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burning incense in the holy place, were appointed by the God of Israel. But the two former, being prior in point of institution, always had the priority in point of administration."*
As this is a leading argument, and will go far towards determining the point at issue, the reader will excuse the examination of it being extended to some length. It proceeds, obviously, entirely on a matter of fact, which it assumes as undeniable, the priority in point of time of the institution of Christian baptism to that of the Lord's Supper; and this again rests on another assumption, which is the identity of John's baptism with that of our Lord. If it should clearly appear that these were two distinct institutes, the argument will be reversed, and it will be evident that the Eucharist was appointed and celebrated before Christian baptism existed. Let me request the reader not to be startled at the paradoxical air of this assertion, but to lend an impartial attention to the following reasons:
1. The commission to baptize all nations, which was executed by the apostles after our Saviour's resurrection, originated in his express command; John's baptism, it is evident, had no such origin. John had baptized for some time before he knew him; it is certain, then, that he did not receive his commission from him. "And I knew him not," saith he, “but that he should be made manifest to Israel, therefore am I come baptizing with water." If the manifesting Christ to Israel was the end and design of John's mission, he must have been in a previous state of obscurity; not in a situation to act the part of a legislator by enacting laws or establishing rites. John uniformly ascribes his commission, not to Christ, but the Father, so that to assert his baptism to be a Christian institute, is not to interpret, but to contradict him. "And I knew him not," is his language, "but he that sent me to baptize with water, the same said unto me, Upon whom thou shalt see the Spirit descending and remaining on him, the same is he which baptizeth with the Holy Ghost. And I saw, and bear record, that this is the Son of God." It was not till he had accredited his mission by many miracles, and other demonstrations of a preternatural power and wisdom, that our Lord proceeded to modify religion by new institutions, of which the Eucharist is the first example. But a Christian ordinance not founded on the authority of Christ, not the effect, but the means of his manifestation, and which was first executed by one who knew him not, is to me an incomprehensible mystery.
2. The baptism of John was the baptism of repentance, or reformation, as a preparation for the approaching kingdom of God: the institute of Christ included an explicit profession of faith in a particular person, as the Lord of that kingdom. The ministry of John was the voice of one crying in the wilderness, "Prepare ye the way of the Lord, make his paths straight." All he demanded of such as repaired to him was, to declare their conviction that the Messiah was shortly to appear, to repent of their sins, and resolve to frame their lives in a manner agreeable to such an expectation, without requiring a belief in
* Booth's Apology, page 41.
any existing individual as the Messiah. They were merely to express their readiness to believe on him who was to come,* on the reasonable supposition that his actual appearance would not fail to be accompanied with attestations sufficient to establish his pretensions. The profession required in a candidate for Christian baptism, involved an historical faith, a belief in a certain individual, an illustrious personage, who had wrought miracles, declared himself the Son of God, was crucified under Pontius Pilate, and rose again the third day. As the conviction demanded in the two cases was totally distinct, it was possible for him who sincerely avowed the one to be destitute of the other; and though the rejection of Christ by John's converts would have been criminal and destructive of salvation, it would not have been self-contradictory, or absurd, since he might sincerely believe on his testimony that the Christ was shortly to appear, and make some preparations for his approach, who was not satisfied with his character when he was actually manifested.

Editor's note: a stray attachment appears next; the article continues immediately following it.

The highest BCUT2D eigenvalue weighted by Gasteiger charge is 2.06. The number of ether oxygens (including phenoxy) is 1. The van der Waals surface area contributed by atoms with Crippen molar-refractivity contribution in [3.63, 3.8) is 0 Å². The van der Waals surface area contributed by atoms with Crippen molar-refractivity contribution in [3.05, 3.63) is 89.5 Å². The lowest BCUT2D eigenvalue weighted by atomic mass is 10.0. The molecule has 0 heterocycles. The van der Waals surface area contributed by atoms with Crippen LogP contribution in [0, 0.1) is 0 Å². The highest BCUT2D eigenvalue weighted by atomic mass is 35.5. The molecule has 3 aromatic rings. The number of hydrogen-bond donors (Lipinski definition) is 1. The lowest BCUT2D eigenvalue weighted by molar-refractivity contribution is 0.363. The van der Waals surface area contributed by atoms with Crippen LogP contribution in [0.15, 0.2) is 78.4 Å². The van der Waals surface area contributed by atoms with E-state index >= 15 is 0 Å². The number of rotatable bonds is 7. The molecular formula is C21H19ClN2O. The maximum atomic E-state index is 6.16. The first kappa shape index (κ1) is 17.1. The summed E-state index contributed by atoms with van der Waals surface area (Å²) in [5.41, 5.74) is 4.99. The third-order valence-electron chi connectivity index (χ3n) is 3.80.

That such was the real situation of the great body of the Jewish people at our Lord's advent is evident from the evangelical records. In short, the profession demanded in the baptism of John was nothing more than a solemn recognition of that great article of the Jewish faith, the appearance of the Messiah, accompanied, indeed, with this additional circumstance, that it was nigh at hand. The faith required by the apostles included a persuasion of all the miraculous facts which they attested, comprehending the preternatural conception, the deity, incarnation, and atonement, the miracles, the death, and the resurrection of the Lord Jesus. In the one was contained a general expectation of the speedy appearance of an illustrious person under the character of the Messiah; in the other, an explicit declaration that Jesus of Nazareth, whose life and death are recorded in the evangelists, was the identical person. But in order to constitute an identity in religious rites two things are requisite-a sameness in the corporeal action, and a sameness in the import. The action may be the same, yet the rites totally different, or Christian baptism must be confounded with legal Jewish purifications, the greater part of which consisted in a total immersion of the body in water. The diversity of signification, the distinct uses to which they were applied, constitute their only difference, but quite sufficient to render it absurd to consider them as one and the same. And surely he is guilty of a similar mistake who, misled by the exact resemblance of the actions physically considered, confounds the rite intended to announce the future though speedy appearance of the Messiah, without defining his person, and the ceremony expressive of a firm belief in an identical person, as already manifested under that illustrious
3. Christian baptism was invariably administered in the name of Jesus; while there is sufficient evidence that John's was not performed in that name. That it was not during the first stage of his ministry is certain, because we learn from his own declaration, that when he first
*Acts xix. 4.
executed his commission he did not know him, but was previously ap-
* John x. 24, 25.